To celebrate International Women’s Day, we wanted to share a little about a woman who was a trailblazer in the technology field. She held a Ph. D. in mathematics from Yale University, was a Naval Rear Admiral, and a pioneer in computer language. Grace Hopper’s most notable accomplishment was creating the first compiler for a computer language which lead to the development of COBOL. She also created standards with which to test computer systems against.
Before her military career, she was a mathematics professor at Vasser, beginning in 1931. When World War II broke out, Grace tried to enlist in the Navy but was denied because she was 34, which was too old, and also 15 pounds below the Navy minimum weight. She went to the Naval Reserves, graduated first in her Mindshipmen’s class of 1944, and went on to serve on the Mark 1 computer staff at Harvard. After the war, she tried to transfer to the regular Navy but was denied based on her age. She continued to serve in the Navy reserves, even turning down a full professorship at Vasser to continue on her Navy contract work at Harvard. She did not fully retire from the Navy until 1972.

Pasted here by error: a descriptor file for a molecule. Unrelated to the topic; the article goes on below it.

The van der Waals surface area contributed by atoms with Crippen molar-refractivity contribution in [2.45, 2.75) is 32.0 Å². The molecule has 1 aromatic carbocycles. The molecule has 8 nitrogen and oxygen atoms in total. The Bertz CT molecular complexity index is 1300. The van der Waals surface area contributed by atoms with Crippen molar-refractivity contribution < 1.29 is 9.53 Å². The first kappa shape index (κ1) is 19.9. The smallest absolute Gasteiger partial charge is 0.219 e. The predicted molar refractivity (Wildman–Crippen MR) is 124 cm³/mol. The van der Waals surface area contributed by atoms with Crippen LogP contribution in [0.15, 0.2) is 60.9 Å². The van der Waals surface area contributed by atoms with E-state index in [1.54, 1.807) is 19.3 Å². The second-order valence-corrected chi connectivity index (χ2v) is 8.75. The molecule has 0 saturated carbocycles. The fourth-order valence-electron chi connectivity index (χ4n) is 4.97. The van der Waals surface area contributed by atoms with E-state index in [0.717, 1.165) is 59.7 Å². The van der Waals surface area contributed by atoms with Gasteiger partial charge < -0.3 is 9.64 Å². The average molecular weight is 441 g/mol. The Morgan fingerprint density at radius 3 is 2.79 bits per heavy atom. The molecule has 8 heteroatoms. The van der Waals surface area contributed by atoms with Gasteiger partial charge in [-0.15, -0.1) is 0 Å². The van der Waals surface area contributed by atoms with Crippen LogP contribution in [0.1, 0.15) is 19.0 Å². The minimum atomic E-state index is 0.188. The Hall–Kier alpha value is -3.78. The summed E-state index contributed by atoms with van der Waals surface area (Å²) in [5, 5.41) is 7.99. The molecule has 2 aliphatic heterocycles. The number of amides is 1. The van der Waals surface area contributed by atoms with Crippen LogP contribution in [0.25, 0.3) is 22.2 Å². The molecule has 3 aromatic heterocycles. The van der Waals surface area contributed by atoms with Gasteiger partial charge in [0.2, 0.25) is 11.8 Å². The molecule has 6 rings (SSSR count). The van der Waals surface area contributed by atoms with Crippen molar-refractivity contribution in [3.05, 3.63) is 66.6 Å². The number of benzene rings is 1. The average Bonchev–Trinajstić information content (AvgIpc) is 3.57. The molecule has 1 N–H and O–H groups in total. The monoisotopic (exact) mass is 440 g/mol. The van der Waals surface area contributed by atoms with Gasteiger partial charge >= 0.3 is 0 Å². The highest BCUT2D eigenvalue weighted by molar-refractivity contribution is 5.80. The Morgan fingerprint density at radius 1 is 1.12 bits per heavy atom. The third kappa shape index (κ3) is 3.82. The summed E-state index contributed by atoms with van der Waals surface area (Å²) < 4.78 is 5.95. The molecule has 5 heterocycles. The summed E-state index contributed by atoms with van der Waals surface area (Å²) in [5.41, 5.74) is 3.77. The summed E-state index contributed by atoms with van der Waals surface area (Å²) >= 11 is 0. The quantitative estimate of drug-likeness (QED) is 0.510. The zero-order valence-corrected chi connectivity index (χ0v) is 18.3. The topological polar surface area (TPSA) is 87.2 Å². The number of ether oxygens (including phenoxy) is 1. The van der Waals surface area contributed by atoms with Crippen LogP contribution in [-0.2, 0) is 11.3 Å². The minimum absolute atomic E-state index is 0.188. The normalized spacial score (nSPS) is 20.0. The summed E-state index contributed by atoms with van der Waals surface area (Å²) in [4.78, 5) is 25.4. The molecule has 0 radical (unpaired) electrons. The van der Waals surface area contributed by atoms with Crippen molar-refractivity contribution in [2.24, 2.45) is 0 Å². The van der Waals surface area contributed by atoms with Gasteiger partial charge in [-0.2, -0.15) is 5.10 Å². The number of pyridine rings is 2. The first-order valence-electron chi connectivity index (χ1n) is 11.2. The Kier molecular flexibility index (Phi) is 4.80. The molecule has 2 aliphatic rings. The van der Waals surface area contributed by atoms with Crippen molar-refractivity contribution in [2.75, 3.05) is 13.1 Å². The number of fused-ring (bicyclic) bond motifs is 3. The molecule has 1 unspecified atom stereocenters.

Grace’s success was hard-fought. When she first created her compiler, she was told computers could only do arthritic, not programs. She believed all of the information we have needed to be processed. And she was right. Today we base many of our business decisions on the data collected and interpreted through Business Intelligence.
Grace Hopper is an inspiration to women everywhere, especially in the field of computer science. Her tenacity and brilliant mind changed our world and made the workstation, laptop, tablet, or smartphone you are reading this on possible. Happy International Women’s Day, Grace, and all of you other trailblazers out there.